President Donald Trump drops in on charter and private school students attending an event in the Roosevelt Room of the White House in Washington, May 3, 2017.
The school choice event was hosted by Vice President Mike Pence and Education Secretary Betsy DeVos. (Photo: Stephen Crowley / The New York Times) The vision of "education reform" coming from the Trump administration and Secretary of Education Betsy DeVos entails cutting direct aid to students, especially those from low-income families, in order to expand the private sector's financial footprint in education.
That at least is what's reflected by a leaked budget document obtained by the Washington Post.
As the Post reports, deep spending cuts -- a net $9.2 billion, or 13.6 percent -- called for in the document sever funding to many "long-standing programs" and federal government supports that largely serve children and youth from low-income households. At the same time, more money would go to incentivize "alternatives to traditional public schools" at the K-12 level and increase the costs of college loans, a federal program with significant ties to the financial services industry. A glaring example of this pivot to the private sector is the plan's cuts to programs that make public schools attractive options for parents, especially in low-income communities, while boosting federal support for "school choice" that incentivizes parents to turn to charter schools and private schools instead.
For instance, $1.2 billion for after-school programs would be eliminated -- so would $2.1 billion for teacher training programs that lead to class-size reductions in schools. Funding that supports arts education, international studies, and foreign languages get the axe. Federal help for educating Alaska Native and Native Hawaiian students and gifted students are killed. A $400 million fund to pay for an array of school-enriching services and academics -- such as mental-health support, anti-bullying programs, and advanced courses -- gets zero. Even money for Special Olympics education programs would be gone.
Also under the proposed budget, schools would get a lot less money from the federal government for technical education, adult basic literacy instruction, and a program started by the Obama administration to support for children in needy communities. In the meantime, Trump and DeVos would take $1 billion out of the federal government's Title I funds -- money sent to the states to support educating poor children -- to a new grant program that incentivizes those states to fund the competitive privately-operated schools such as charters and religious schools. The grant program, the Post explains is called Furthering Options for Children to Unlock Success (FOCUS) that only goes to school districts that "agree to allow students to choose which public school they attend -- and take their federal, state and local dollars with them."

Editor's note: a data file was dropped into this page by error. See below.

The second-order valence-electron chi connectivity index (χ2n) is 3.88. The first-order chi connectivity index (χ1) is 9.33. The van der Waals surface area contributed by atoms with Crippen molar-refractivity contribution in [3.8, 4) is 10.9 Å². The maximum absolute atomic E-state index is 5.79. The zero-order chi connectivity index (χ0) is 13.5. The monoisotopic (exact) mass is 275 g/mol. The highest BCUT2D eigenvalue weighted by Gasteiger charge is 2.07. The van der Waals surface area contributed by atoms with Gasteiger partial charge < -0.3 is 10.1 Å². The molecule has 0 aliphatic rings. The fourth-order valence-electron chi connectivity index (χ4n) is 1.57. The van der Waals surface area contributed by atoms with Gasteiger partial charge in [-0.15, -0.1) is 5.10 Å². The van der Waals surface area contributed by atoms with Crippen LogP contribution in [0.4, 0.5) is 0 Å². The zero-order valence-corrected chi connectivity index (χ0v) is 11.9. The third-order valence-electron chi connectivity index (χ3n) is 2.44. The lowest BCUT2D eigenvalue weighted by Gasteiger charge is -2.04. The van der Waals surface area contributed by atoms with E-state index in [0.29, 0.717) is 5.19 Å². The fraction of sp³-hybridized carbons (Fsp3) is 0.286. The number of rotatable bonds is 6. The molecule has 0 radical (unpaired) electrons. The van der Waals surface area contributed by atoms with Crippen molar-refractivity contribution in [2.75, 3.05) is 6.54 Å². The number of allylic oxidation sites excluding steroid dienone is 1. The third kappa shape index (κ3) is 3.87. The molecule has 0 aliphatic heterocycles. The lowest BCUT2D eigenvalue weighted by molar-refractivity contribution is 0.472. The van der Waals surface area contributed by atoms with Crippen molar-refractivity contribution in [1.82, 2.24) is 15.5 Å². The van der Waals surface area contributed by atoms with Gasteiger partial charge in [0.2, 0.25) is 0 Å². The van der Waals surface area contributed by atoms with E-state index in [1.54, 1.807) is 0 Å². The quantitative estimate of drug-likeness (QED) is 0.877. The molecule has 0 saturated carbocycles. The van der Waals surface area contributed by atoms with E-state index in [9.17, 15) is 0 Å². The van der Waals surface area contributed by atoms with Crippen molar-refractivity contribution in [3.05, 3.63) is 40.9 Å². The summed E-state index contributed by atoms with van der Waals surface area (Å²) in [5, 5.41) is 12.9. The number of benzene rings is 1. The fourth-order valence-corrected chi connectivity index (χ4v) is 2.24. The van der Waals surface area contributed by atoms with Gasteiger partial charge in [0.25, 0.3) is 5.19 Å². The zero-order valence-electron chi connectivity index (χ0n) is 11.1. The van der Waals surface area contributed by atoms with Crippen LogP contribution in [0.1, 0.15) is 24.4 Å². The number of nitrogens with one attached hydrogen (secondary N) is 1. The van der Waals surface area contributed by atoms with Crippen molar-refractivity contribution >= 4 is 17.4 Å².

This proposal, often called "Title I portability," was proposed by Republicans during the Obama administration and met significant opposition from Democrats. The Center for American Progress called the scheme "Robin Hood in reverse" and declared, "Portability actually drives resources away from high-poverty districts and into more affluent ones."
Nevertheless, Title I portability is based on the general principle that education funding should "follow the child" -- a misguided practice many Democrats espouse also -- so it continues to live on in the foundation of all school choice initiatives. In addition to this diversion of K-12 public tax dollars to privately-operated schools, the proposed budget provides "$500 million for charter schools, up 50 percent over current funding," and an outlay of $250 million for grants that would "pay for expanding and studying the impacts of vouchers for private and religious schools. As the Post reporters explain, "It's not clear how much would be spent on research versus on the vouchers themselves." But what's also unclear is how one studies the "impacts" of an initiative simultaneously as it rolls out. Rather than a research endeavor, this additional money sounds more like it's for a marketing program. For higher ed, "The proposed budget would also reshape financial aid programs that help 12 million students pay for college," the Post says.
The "reshaping" includes cutting loans and work-study programs for disadvantaged students and ending subsidized loans for students still in schools and the program that forgives college loans for students who eventually take jobs in the public sector. Eliminating these student loan programs means "the government could eventually make more money off of student loans" the Post reports in a sidebar to its main article. But mot only is it ethically problematic for our government to treat college students like cash cows; it's also just another way to ensure more money for education is directed to the immense financial empire that profits off servicing those loans, refinancing the debt, and collecting on loans that go into default.
Not many people who've already had a chance to comment on this education budget, including Post reporters who brought it to light, think it has much of a chance of getting through Congress.